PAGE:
GPEN survey finds 85% of mobile apps fail to provide basic privacy information

Posted On 09 Aug 2014
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A survey of over 1,200 mobile apps by 26 privacy regulators from across the world has shown that a high number of apps are accessing large amounts of personal information without adequately explaining how people’s data is being used. The survey by the Global Privacy Enforcement Network (GPEN) examined the privacy information provided by 1,211 mobile apps. As a member of GPEN, the UK’s Information Commissioner’s Office examined 50 of the top apps released by UK developers. The key findings of the research are as follows: *85% of the apps surveyed failed to clearly explain how they were collecting, using and disclosing personal information *More than half (59%) of the apps left users struggling to find basic privacy information *Almost one-in-three apps appeared to request an excessive number of permissions to access additional personal information *43% of the apps failed to tailor privacy communications to the small screen, either by providing information in a too small print or by hiding the information in lengthy privacy policies that required scrolling or clicking through multiple pages Examples of good practice The research did find examples of good practice, with some apps providing a basic explanation of how personal information is being used, including links to more detailed information if the individual wants to know more. The regulators were also impressed by the use of just-in-time notifications on certain apps that informed users of the potential collection (or use) of personal data as it was about to happen. These approaches make it easier for people to understand how their information is being used and when. ICO group manager for technology, Simon Rice, commented:” Apps are becoming central to our lives, so it’s important we understand how they work and what they are doing with our information. These results show that many app developers are still failing to provide this information in a way that is clear and understandable to the average consumer.” Rice added:” The ICO and the other GPEN members will be writing to those developers where there is clear room for improvement. We will also be publishing guidance to explain the steps people can take to help protect their information when using mobile apps.” The ICO has published its Privacy in Mobile Apps guidance to help app developers in the UK handle people’s information correctly and meet their requirements under the Data Protection Act 1998. The guidance includes advice on informing people how their information will be used. Research carried out last year to support the guidance’s launch showed that 49% of app users have decided not to download an app due to privacy concerns. View the full results of the GPEN survey here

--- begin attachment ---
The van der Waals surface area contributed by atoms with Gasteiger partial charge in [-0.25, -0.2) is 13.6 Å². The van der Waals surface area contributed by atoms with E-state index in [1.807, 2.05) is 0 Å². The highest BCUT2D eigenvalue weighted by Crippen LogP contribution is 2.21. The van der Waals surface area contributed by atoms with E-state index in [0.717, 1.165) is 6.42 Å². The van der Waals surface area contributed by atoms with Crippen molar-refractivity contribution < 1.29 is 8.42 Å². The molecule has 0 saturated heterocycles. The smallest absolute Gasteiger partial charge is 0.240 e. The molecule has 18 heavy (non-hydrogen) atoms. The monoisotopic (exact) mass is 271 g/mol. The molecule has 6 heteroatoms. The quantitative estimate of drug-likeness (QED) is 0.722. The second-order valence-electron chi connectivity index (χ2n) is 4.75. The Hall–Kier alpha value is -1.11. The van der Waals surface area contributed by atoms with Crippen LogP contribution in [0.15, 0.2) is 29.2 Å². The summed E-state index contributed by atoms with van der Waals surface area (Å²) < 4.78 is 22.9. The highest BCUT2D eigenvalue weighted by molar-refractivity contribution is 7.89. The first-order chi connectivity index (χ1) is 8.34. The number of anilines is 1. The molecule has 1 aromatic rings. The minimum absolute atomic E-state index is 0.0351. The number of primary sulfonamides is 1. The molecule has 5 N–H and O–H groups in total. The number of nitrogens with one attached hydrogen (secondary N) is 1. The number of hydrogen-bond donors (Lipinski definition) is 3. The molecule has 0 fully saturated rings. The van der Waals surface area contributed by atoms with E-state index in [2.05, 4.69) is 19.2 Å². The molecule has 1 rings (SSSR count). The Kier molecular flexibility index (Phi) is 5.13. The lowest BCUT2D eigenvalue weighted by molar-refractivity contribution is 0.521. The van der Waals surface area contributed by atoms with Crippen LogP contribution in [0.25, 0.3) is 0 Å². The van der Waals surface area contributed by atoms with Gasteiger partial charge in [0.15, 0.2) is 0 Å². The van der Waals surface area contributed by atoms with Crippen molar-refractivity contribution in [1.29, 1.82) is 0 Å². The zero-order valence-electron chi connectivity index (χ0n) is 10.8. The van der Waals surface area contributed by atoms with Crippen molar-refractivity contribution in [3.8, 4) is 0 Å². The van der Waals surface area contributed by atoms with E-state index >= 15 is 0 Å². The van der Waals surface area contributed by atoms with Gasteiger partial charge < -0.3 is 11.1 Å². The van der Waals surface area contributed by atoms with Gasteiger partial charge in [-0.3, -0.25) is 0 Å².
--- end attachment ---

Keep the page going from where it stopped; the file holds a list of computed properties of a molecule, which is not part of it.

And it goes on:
About the Author
Brian Sims BA (Hons) Hon FSyI, Editor, Risk UK (Pro-Activ Publications) Beginning his career in professional journalism at The Builder Group in March 1992, Brian was appointed Editor of Security Management Today in November 2000 having spent eight years in engineering journalism across two titles: Building Services Journal and Light & Lighting. In 2005, Brian received the BSIA Chairman’s Award for Promoting The Security Industry and, a year later, the Skills for Security Special Award for an Outstanding Contribution to the Security Business Sector. In 2008, Brian was The Security Institute’s nomination for the Association of Security Consultants’ highly prestigious Imbert Prize and, in 2013, was a nominated finalist for the Institute's George van Schalkwyk Award. An Honorary Fellow of The Security Institute, Brian serves as a Judge for the BSIA’s Security Personnel of the Year Awards and the Securitas Good Customer Award. Between 2008 and 2014, Brian pioneered the use of digital media across the security sector, including webinars and Audio Shows. Brian’s actively involved in 50-plus security groups on LinkedIn and hosts the popular Risk UK Twitter site. Brian is a frequent speaker on the conference circuit. He has organised and chaired conference programmes for both IFSEC International and ASIS International and has been published in the national media. Brian was appointed Editor of Risk UK at Pro-Activ Publications in July 2014 and as Editor of The Paper (Pro-Activ Publications' dedicated business newspaper for security professionals) in September 2015. Brian was appointed Editor of Risk Xtra at Pro-Activ Publications in May 2018.